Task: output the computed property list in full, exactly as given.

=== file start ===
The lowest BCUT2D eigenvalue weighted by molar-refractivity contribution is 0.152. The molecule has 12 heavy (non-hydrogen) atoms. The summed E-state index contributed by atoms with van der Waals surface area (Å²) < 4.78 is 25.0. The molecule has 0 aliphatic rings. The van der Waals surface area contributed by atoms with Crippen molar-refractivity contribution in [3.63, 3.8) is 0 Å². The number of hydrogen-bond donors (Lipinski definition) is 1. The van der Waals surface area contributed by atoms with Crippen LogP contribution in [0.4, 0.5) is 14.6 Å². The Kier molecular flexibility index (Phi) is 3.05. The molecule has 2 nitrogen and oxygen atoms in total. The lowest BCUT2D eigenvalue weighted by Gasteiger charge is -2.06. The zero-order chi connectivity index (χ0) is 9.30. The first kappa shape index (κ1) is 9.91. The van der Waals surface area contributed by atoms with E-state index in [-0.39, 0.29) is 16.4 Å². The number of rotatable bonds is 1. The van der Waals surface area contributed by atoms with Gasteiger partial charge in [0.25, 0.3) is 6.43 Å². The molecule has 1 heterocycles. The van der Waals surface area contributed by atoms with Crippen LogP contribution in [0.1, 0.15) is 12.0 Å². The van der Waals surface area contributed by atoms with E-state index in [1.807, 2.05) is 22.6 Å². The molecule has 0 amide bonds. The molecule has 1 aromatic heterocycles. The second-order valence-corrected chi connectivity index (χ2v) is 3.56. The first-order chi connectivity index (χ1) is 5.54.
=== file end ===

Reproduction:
The lowest BCUT2D eigenvalue weighted by molar-refractivity contribution is 0.152. The molecule has 12 heavy (non-hydrogen) atoms. The summed E-state index contributed by atoms with van der Waals surface area (Å²) < 4.78 is 25.0. The molecule has 0 aliphatic rings. The van der Waals surface area contributed by atoms with Crippen molar-refractivity contribution in [3.63, 3.8) is 0 Å². The number of hydrogen-bond donors (Lipinski definition) is 1. The van der Waals surface area contributed by atoms with Crippen LogP contribution in [0.4, 0.5) is 14.6 Å². The Kier molecular flexibility index (Phi) is 3.05. The molecule has 2 nitrogen and oxygen atoms in total. The lowest BCUT2D eigenvalue weighted by Gasteiger charge is -2.06. The zero-order chi connectivity index (χ0) is 9.30. The first kappa shape index (κ1) is 9.91. The van der Waals surface area contributed by atoms with E-state index in [-0.39, 0.29) is 16.4 Å². The number of rotatable bonds is 1. The van der Waals surface area contributed by atoms with Gasteiger partial charge in [0.25, 0.3) is 6.43 Å². The molecule has 1 heterocycles. The van der Waals surface area contributed by atoms with Crippen LogP contribution in [0.1, 0.15) is 12.0 Å². The van der Waals surface area contributed by atoms with E-state index in [1.807, 2.05) is 22.6 Å². The molecule has 0 amide bonds. The molecule has 1 aromatic heterocycles. The second-order valence-corrected chi connectivity index (χ2v) is 3.56. The first-order chi connectivity index (χ1) is 5.54.